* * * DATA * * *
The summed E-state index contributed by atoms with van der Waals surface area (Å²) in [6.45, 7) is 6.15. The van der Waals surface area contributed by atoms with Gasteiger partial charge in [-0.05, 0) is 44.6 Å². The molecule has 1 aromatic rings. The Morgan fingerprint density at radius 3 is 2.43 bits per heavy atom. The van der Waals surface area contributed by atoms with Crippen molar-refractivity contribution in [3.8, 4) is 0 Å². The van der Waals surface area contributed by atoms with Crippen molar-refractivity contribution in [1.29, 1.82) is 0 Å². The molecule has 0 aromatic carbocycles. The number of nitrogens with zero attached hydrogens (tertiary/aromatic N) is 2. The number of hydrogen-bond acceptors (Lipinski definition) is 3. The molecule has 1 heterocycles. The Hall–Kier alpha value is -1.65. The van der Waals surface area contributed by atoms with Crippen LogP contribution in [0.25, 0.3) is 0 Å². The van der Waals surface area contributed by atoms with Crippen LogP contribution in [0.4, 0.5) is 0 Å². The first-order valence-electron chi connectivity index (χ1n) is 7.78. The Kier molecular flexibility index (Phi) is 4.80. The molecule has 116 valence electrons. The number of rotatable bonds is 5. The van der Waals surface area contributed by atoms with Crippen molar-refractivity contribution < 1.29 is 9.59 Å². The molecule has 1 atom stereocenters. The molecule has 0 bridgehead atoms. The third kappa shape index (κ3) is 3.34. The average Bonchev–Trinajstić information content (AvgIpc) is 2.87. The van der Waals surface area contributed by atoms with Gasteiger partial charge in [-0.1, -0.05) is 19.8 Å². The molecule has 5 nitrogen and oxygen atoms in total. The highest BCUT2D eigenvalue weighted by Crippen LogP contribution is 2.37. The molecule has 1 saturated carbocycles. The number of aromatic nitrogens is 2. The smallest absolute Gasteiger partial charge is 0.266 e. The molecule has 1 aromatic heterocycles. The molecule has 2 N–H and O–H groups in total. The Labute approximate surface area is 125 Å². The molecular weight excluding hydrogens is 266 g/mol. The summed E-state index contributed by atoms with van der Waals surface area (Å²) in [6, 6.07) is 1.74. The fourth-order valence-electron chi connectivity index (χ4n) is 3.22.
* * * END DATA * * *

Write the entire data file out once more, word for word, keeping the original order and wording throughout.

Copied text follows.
The summed E-state index contributed by atoms with van der Waals surface area (Å²) in [6.45, 7) is 6.15. The van der Waals surface area contributed by atoms with Gasteiger partial charge in [-0.05, 0) is 44.6 Å². The molecule has 1 aromatic rings. The Morgan fingerprint density at radius 3 is 2.43 bits per heavy atom. The van der Waals surface area contributed by atoms with Crippen molar-refractivity contribution in [3.8, 4) is 0 Å². The van der Waals surface area contributed by atoms with Crippen molar-refractivity contribution in [1.29, 1.82) is 0 Å². The molecule has 0 aromatic carbocycles. The number of nitrogens with zero attached hydrogens (tertiary/aromatic N) is 2. The number of hydrogen-bond acceptors (Lipinski definition) is 3. The molecule has 1 heterocycles. The Hall–Kier alpha value is -1.65. The van der Waals surface area contributed by atoms with Crippen LogP contribution in [0.25, 0.3) is 0 Å². The van der Waals surface area contributed by atoms with Crippen LogP contribution in [0.4, 0.5) is 0 Å². The first-order valence-electron chi connectivity index (χ1n) is 7.78. The Kier molecular flexibility index (Phi) is 4.80. The molecule has 116 valence electrons. The number of rotatable bonds is 5. The van der Waals surface area contributed by atoms with Crippen molar-refractivity contribution < 1.29 is 9.59 Å². The molecule has 1 atom stereocenters. The molecule has 0 bridgehead atoms. The third kappa shape index (κ3) is 3.34. The average Bonchev–Trinajstić information content (AvgIpc) is 2.87. The van der Waals surface area contributed by atoms with Gasteiger partial charge in [-0.1, -0.05) is 19.8 Å². The molecule has 5 nitrogen and oxygen atoms in total. The highest BCUT2D eigenvalue weighted by Crippen LogP contribution is 2.37. The molecule has 1 saturated carbocycles. The number of aromatic nitrogens is 2. The smallest absolute Gasteiger partial charge is 0.266 e. The molecule has 1 aromatic heterocycles. The molecule has 2 N–H and O–H groups in total. The Labute approximate surface area is 125 Å². The molecular weight excluding hydrogens is 266 g/mol. The summed E-state index contributed by atoms with van der Waals surface area (Å²) in [6, 6.07) is 1.74. The fourth-order valence-electron chi connectivity index (χ4n) is 3.22.